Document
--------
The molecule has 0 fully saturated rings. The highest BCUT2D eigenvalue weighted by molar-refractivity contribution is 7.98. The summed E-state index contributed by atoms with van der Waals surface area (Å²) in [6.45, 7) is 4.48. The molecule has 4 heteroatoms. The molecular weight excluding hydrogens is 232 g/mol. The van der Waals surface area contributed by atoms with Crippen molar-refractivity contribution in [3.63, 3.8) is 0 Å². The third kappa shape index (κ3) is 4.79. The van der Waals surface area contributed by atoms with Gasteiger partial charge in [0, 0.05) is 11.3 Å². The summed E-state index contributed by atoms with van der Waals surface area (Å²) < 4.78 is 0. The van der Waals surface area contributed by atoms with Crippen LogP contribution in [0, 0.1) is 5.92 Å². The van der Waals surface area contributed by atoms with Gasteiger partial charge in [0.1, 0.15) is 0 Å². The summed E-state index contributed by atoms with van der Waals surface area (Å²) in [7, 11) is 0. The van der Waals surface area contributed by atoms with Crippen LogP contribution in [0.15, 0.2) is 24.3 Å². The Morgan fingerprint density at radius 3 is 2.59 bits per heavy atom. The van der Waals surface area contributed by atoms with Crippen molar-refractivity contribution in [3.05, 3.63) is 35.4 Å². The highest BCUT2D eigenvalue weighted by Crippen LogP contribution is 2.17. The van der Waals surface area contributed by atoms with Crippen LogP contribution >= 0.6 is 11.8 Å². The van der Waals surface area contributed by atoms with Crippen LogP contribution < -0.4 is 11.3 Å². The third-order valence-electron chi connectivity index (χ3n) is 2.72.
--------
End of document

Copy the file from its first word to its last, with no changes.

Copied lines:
The molecule has 0 fully saturated rings. The highest BCUT2D eigenvalue weighted by molar-refractivity contribution is 7.98. The summed E-state index contributed by atoms with van der Waals surface area (Å²) in [6.45, 7) is 4.48. The molecule has 4 heteroatoms. The molecular weight excluding hydrogens is 232 g/mol. The van der Waals surface area contributed by atoms with Crippen molar-refractivity contribution in [3.63, 3.8) is 0 Å². The third kappa shape index (κ3) is 4.79. The van der Waals surface area contributed by atoms with Gasteiger partial charge in [0, 0.05) is 11.3 Å². The summed E-state index contributed by atoms with van der Waals surface area (Å²) < 4.78 is 0. The van der Waals surface area contributed by atoms with Crippen LogP contribution in [0, 0.1) is 5.92 Å². The van der Waals surface area contributed by atoms with Gasteiger partial charge in [0.1, 0.15) is 0 Å². The summed E-state index contributed by atoms with van der Waals surface area (Å²) in [7, 11) is 0. The van der Waals surface area contributed by atoms with Crippen LogP contribution in [0.15, 0.2) is 24.3 Å². The Morgan fingerprint density at radius 3 is 2.59 bits per heavy atom. The van der Waals surface area contributed by atoms with Crippen molar-refractivity contribution in [3.05, 3.63) is 35.4 Å². The highest BCUT2D eigenvalue weighted by Crippen LogP contribution is 2.17. The van der Waals surface area contributed by atoms with Crippen LogP contribution >= 0.6 is 11.8 Å². The van der Waals surface area contributed by atoms with Crippen LogP contribution < -0.4 is 11.3 Å². The third-order valence-electron chi connectivity index (χ3n) is 2.72.